Paul’s speech in Athens (Acts 17:16-34) shows us how he constantly turned every opportunity he had into a proclamation of the gospel. He started where the people were, talking about their altar to an unknown god and quoting from their own philosophers, but went on to describe God as the creator and sustainer of all mankind, the ruler of all, the Father of all creation and the judge before whom justice would be served.
In so doing, he exposed the lack of logic in serving a multitude of gods. If God created everything and everyone, it is absurd to think He could be contained by a man-made building, however ornate it was! (Acts 17:24) If He sustains everyone, giving life and breath to us all, then it is absurd to think that He can be sustained by us. (Acts 17:25) We depend on God; He does not depend on us. The world was formed from one man (Adam) and all nations came from him. (Acts 17:26-28) The history and geography of all nations are ultimately under God’s control. His purpose is that humans (made in his own image) should seek him (or ‘feel after him’, a verb which ‘denotes the groping and fumbling of a blind man,’ as John Stott says.) If God is the creator, He can also be called the Father of all mankind, and therefore all idolatry such as was common in Athens is inexcusable because idolatry is the attempt either to localise God (confining him within limits which we impose) or to domesticate him (making him dependent on us.)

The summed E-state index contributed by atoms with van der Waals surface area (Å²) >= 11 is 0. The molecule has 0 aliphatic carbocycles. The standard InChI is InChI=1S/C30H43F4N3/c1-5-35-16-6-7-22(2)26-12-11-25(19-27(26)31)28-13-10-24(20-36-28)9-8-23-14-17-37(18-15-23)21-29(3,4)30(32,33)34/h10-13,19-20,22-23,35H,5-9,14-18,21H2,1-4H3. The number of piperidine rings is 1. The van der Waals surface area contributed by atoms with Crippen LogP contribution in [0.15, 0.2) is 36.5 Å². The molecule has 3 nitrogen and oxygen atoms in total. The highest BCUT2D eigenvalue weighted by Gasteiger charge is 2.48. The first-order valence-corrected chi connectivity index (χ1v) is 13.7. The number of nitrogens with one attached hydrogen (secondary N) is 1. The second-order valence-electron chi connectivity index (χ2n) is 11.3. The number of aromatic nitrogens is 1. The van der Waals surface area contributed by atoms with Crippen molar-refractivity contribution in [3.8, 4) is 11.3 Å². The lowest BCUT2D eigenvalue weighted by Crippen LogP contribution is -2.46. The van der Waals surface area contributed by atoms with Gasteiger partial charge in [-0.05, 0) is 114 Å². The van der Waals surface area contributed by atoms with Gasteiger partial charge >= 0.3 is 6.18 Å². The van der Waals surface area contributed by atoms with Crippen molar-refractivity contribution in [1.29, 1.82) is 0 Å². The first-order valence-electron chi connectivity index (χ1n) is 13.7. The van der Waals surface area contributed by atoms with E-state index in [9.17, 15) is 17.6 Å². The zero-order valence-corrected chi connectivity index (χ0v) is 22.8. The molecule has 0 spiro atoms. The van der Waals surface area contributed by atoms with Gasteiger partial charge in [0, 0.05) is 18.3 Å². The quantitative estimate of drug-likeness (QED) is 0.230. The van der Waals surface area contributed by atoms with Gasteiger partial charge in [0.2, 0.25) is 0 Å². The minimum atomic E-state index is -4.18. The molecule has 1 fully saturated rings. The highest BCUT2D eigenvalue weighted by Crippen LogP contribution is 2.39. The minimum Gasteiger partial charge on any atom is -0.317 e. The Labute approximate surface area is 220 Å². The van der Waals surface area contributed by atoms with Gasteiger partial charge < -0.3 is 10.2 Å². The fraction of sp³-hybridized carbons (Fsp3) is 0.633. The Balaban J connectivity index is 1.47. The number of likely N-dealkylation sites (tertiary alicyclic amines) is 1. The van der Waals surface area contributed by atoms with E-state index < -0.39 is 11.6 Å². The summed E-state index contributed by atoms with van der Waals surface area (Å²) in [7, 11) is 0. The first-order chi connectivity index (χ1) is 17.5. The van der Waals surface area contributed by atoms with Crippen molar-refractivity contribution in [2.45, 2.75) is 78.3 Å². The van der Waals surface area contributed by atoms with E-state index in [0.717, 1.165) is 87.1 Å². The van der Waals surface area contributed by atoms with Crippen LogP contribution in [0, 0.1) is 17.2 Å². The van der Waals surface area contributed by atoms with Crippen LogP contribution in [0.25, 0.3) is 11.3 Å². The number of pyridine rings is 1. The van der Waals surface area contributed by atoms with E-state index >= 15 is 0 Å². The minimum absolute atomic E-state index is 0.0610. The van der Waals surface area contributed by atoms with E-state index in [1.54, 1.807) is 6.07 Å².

Paul begins his speech by talking about the altar of an unknown god and ends by talking of the people’s ignorance which has now come to an end because of all God has revealed and done through Jesus Christ. Now is the day of salvation, the day of repentance, an opportunity to be seized because judgment is definitely coming. The death and resurrection of Jesus mean He has been declared Lord and Judge by God and so the appropriate response is repentance and faith. Some in Athens took this step of faith and became believers. What is our response going to be?